Author: Claribel A. Ortega
Twelve-year-old Seven Salazar is on the path to all her dreams. Tonight, at the Black Moon Ceremony, in front of the entire town and by the side of her best friend, she will become a full-fledged witch and be sorted into House Hyacinth with her friend. At least, that’s what she hopes. There is a nagging feeling of doubt, but she pushes that down, smiles, dons her best dress, and prepares for the magical moment.
Only, it doesn’t come. Seven isn’t sorted into a coven with her best friend. Instead, Seven is a Spare. She, her school bully, and the new girl in town are sorted into the Spare coven. Spares are shunned witches, their covens smaller, their powers few. They are second-class citizens, abused by the other town’s denizens, forced to live poor, sequestered lives. This is no happily-ever-after, but a disaster. It gets even worse when Seven’s dismay keeps the new coven from sealing. To avoid remaining witchlings forever, she invokes the impossible task. It’s the only way forward into a murky future. If she and her new Spare coven cannot solve the task in two weeks, however, they will be turned into toads forever. The task: find the fearsome Nightbeast that has been stalking the town and eating witch babies and slay it. Impossible indeed.
I came to Witchlings full of hesitation. This was not a book I would have chosen for myself, but one that was chosen for me based on a volunteer event. I don’t read middle-grade fiction, and the cartoonish cover further put me off reading the book. I purchased the audiobook to make the reading time go by quicker, and prepared for a basic, overly simplified children’s story, derivative of a simpler, less dark version of Harry Potter. I was pleased to find out that I was wrong and shocked to discover that the story was complicated, dark and unflinching in places, and completely entertaining, even for a beleaguered adult audience.
Seven deals with some difficult feelings throughout her magical journey. Firstly, her best friend Poppy goes incommunicado after getting into the coven of Seven’s dreams, leaving an anguished Seven alone to deal with emotions of disappointment and abandonment. Then, Seven must deal with her two new coven mates, including her school bully, the pink-haired, know-it-all Valley. As the squabbling pair thwart their impossible task over arguments and misunderstandings, the tension grows. Not only is Seven emotional in this bleak time of her life, but the clock is ticking.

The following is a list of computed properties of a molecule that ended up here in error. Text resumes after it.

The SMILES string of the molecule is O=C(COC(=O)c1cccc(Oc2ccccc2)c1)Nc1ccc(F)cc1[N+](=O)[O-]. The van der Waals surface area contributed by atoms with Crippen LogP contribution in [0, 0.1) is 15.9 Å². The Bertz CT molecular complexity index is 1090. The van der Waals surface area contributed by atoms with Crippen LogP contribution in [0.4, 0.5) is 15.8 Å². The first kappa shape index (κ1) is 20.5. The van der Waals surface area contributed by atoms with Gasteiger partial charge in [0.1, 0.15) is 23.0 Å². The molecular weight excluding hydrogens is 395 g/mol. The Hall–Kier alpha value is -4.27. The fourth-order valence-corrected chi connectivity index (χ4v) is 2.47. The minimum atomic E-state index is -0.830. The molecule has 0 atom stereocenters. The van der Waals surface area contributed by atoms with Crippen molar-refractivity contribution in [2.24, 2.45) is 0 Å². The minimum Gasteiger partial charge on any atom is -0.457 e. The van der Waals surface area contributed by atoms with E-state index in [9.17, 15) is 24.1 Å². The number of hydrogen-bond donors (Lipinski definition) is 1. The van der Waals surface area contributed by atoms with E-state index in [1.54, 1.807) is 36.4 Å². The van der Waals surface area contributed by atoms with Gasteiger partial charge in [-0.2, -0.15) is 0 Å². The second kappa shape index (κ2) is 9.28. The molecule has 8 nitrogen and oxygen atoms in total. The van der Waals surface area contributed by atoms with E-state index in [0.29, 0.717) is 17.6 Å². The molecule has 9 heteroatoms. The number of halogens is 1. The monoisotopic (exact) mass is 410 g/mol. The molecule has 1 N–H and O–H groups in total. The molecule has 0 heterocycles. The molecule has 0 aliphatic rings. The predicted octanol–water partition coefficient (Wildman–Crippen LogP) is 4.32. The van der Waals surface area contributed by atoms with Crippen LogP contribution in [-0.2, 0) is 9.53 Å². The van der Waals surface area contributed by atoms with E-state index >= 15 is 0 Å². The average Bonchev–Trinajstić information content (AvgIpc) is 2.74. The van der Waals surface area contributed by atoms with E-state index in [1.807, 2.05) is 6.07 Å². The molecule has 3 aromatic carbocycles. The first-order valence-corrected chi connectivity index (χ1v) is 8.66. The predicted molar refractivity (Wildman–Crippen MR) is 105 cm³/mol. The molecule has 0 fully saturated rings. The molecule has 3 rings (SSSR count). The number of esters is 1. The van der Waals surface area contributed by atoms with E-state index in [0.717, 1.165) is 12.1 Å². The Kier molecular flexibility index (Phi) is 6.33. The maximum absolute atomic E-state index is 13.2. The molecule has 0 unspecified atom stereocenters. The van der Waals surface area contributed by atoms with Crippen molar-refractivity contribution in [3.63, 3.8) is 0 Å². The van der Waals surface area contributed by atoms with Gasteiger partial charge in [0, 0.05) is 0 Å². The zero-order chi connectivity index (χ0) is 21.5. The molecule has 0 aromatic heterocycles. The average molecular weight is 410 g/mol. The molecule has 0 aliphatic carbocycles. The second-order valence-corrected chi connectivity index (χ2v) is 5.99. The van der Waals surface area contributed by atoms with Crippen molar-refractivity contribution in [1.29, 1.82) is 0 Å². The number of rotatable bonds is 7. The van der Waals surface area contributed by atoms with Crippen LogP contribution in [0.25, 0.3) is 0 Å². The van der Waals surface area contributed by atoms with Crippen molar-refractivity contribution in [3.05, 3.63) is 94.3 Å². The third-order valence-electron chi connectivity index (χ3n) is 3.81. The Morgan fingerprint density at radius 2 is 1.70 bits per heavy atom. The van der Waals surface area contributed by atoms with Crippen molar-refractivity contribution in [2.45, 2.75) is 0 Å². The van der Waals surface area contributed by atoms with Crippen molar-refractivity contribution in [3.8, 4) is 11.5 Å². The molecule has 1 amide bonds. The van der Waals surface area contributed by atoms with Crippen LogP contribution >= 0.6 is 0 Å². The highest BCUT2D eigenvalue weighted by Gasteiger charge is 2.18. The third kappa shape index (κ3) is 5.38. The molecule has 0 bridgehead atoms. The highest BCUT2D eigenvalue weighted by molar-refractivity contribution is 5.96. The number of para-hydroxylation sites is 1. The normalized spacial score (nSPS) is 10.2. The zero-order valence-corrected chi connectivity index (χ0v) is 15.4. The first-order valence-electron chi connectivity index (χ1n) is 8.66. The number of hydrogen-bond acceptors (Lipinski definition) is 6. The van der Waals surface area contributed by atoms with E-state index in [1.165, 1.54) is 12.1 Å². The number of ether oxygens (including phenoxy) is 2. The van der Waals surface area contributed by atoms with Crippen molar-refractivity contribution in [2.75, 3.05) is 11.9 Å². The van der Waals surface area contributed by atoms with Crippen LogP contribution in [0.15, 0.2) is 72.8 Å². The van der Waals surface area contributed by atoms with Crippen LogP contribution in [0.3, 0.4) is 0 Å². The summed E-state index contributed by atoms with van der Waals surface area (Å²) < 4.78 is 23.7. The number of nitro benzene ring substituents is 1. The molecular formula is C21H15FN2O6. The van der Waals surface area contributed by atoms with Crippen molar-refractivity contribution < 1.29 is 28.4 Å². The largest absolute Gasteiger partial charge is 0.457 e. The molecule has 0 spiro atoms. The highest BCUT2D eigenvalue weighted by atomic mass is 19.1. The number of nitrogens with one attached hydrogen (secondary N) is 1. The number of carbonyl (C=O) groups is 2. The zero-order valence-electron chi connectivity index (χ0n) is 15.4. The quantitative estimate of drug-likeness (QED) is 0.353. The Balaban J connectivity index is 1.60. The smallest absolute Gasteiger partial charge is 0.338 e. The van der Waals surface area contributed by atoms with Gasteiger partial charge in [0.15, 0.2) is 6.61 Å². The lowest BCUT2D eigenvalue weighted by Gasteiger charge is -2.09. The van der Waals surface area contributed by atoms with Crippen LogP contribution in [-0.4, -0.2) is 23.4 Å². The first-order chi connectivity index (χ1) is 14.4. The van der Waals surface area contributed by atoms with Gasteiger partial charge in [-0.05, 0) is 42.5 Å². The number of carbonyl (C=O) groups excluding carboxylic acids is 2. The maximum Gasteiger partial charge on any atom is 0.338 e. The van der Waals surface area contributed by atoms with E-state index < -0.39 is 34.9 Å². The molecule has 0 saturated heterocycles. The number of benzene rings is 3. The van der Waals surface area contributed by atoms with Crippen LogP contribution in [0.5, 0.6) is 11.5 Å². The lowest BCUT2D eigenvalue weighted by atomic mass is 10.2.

Thorn, the remaining member of the coven, has seen the Nightbeast before. It killed her baby brother before her eyes. This task might be too much for her. The nightmares, the returning fear, and now the horror of being placed in a coven of bickering strangers makes emotions run high. Mistakes are costly and frequent as the action/adventure plunges readers into cursed forests and ancient monster lore.
Meanwhile, there are even more difficult things with which to contend. As the Spares, formerly coddled in their lives, begin to see the realities of Spare life, we get a tinge of activism too. The Spares are essentially slaves and new laws are being pushed through by rich witches to make them even further shunned. As the girls wake up to what has been going on around them, they think of their own treatment of others, the unfairness of this social divide, and dread their future should they actually finish the impossible task.
As the girls fight monsters, each other, and themselves, even more intense themes get thrown into the mix. One of the characters reveals her history of child abuse to Seven, who is forced to make a hard decision. Should she honor the secret, or tell an adult?
And there was me, thinking this would all be lighthearted silliness. At times I wanted to sob on Seven’s behalf. Ortega does a great job capturing the emotions of a young person in turmoil, being forced to grow up suddenly and deal with things in the world that are both horrible and too big for them.
Of course, we do get magic and monsters as well. Lots of monsters, including the mythic Nightbeast. The Spares do come up with a decent scheme to finish the impossible task and along the way reveal a horrifying and complicated conspiracy.
All in all, Witchlings was a good book with a solid plot, characterization, and lots of action and danger. Ortega admits that it was inspired by Harry Potter in her afterward, but I thought it was unique enough to stand on its own, and frankly I liked it better than Harry Potter.
The only qualm I have for middle grade children is the more direct confrontation of witchcraft. While this is still very, very magical and not the “real deal,” you do have concepts such as covens, which are inspired by real world activities. This will necessitate some conversation with children, i.e., the difference between fact and fiction. Some of the harder concepts too – such as child abuse – while expertly handled and not graphic, may be difficult especially for young children or a sensitive audience.
– Frances Carden
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